Linked by Hadrien Grasland on Fri 28th Jan 2011 20:37 UTC
OSNews, Generic OSes It's recently been a year since I started working on my pet OS project, and I often end up looking backwards at what I have done, wondering what made things difficult in the beginning. One of my conclusions is that while there's a lot of documentation on OS development from a technical point of view, more should be written about the project management aspect of it. Namely, how to go from a blurry "I want to code an OS" vision to either a precise vision of what you want to achieve, or the decision to stop following this path before you hit a wall. This article series aims at putting those interested in hobby OS development on the right track, while keeping this aspect of things in mind.
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RE: Arguments are overstated
by Alfman on Sat 29th Jan 2011 02:25 UTC in reply to "Arguments are overstated"
Alfman
Member since:
2011-01-28

"While it's highly unlikely that any given individual would produce a 'revolution in computing', it certainly isn't impossible. Linux, of course, was initially a single person's effort, and Unix was initially a two-person effort..."

That's just the point: small/individual efforts succeeded back then because the market was empty. Many of us are capable of doing what Linus did with Linux, but it doesn't matter any more. Efforts today are in vein, being "better" is not really as significant as being first or having the stronger marketing force.

I'm not trying to downplay Linus' achievement in the least, but it is likely his pet project would be totally irrelevant if he started in today's market.

Reply Parent Score: 4

tylerdurden Member since:
2009-03-17

Linux was not the first by a long shot. There were plenty of open source unix-like OS by the time he started writing a single line of code: Minix, and BSDs for example.

There are plenty of opportunities for new stuff to come out of someone's pet project. In fact most interesting stuff usually comes from "pet projects" because once a product/project is stablished they tend to gather such inertia that they become pigeon-holed or develop a certain level of tunnel vision. Thus missing some of the interesting stuff in the periphery that those "pet projects" have more freedom to explore.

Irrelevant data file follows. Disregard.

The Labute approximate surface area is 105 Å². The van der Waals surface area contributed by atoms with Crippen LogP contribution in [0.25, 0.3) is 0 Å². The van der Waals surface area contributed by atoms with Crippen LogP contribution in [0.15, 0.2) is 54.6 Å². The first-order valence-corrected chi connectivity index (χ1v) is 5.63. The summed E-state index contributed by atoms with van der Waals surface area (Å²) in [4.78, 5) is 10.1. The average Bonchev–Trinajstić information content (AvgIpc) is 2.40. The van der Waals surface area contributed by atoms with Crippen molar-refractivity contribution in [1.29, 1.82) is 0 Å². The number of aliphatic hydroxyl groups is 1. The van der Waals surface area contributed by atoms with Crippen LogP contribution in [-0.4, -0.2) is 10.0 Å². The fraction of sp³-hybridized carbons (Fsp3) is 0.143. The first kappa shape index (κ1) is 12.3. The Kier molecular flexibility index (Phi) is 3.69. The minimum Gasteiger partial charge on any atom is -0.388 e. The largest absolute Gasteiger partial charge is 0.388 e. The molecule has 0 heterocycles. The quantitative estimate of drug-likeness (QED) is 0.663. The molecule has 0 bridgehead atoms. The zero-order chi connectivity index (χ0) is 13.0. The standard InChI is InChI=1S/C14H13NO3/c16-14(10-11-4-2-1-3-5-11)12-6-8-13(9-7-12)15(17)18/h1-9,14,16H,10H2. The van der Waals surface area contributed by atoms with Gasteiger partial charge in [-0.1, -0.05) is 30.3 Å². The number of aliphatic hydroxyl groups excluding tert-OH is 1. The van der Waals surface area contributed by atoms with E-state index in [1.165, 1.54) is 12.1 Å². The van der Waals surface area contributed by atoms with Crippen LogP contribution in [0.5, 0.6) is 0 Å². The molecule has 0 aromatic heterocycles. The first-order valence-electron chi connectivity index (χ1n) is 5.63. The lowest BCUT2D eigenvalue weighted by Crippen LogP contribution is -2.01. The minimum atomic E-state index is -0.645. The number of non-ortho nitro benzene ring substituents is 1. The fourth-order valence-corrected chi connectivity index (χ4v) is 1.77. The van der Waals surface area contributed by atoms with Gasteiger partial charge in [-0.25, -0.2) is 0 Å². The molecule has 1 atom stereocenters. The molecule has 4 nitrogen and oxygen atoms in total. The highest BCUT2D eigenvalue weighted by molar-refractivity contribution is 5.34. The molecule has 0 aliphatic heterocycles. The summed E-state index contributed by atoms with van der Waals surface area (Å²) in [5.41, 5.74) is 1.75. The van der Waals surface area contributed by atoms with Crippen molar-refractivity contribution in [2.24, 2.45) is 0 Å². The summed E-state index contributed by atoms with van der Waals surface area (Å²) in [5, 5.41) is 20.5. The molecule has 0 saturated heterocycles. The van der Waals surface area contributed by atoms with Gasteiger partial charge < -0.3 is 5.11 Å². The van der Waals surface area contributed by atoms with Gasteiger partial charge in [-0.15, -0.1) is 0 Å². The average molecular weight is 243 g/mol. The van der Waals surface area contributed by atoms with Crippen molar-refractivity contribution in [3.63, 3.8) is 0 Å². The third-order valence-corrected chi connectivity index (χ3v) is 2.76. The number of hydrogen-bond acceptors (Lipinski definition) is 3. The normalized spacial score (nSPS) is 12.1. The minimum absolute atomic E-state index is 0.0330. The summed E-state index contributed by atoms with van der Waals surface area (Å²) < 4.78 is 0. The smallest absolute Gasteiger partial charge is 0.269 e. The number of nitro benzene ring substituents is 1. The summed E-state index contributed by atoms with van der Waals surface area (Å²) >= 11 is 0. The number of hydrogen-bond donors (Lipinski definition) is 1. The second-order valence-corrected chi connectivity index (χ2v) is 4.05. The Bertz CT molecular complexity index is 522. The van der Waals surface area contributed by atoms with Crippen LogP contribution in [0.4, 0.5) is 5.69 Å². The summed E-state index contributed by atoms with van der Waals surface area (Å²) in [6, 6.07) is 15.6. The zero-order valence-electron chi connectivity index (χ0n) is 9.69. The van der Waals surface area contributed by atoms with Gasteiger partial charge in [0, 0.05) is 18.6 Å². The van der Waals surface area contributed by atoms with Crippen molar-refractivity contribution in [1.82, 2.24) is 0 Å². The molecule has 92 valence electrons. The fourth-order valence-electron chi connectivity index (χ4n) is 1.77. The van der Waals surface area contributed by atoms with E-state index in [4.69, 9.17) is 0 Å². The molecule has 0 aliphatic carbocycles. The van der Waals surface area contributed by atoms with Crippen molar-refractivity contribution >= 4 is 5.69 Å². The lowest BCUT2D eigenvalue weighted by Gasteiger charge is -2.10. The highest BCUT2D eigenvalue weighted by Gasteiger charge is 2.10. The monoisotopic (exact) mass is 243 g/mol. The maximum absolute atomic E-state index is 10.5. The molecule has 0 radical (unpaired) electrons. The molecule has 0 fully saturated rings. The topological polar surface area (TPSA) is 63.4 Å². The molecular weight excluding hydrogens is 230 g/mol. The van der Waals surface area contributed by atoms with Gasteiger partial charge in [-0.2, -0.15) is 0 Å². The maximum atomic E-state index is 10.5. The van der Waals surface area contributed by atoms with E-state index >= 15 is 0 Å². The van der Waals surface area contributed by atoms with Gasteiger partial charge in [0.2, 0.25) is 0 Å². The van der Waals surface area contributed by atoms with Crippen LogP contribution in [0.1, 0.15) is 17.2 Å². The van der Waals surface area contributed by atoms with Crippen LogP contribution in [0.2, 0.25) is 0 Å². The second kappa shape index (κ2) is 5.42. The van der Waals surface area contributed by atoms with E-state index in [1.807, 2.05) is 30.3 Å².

Reply Parent Score: 2

openwookie Member since:
2006-04-25

When Linus started writing code for Linux, Minix cost $69 and was not yet freely distributable (not until 2000!) and BSD was tied up in lawsuit with AT&T. Hurd was intended as the kernel for the GNU system, but was not yet (and still isn't) complete.

Linux was totally a success due to being at the right place, at the right time.

Edited 2011-01-29 04:31 UTC

Reply Parent Score: 4

Alfman Member since:
2011-01-28

"Linux was not the first by a long shot. There were plenty of open source unix-like OS by the time he started writing a single line of code: Minix, and BSDs for example."

Exactly! If Linux has started a few years later, FreeBSD (or another variant) would have "won" and it would be grabbing all the attention instead of Linux.

Same can be said for Microsoft/DOS. Timing is everything.

Reply Parent Score: 1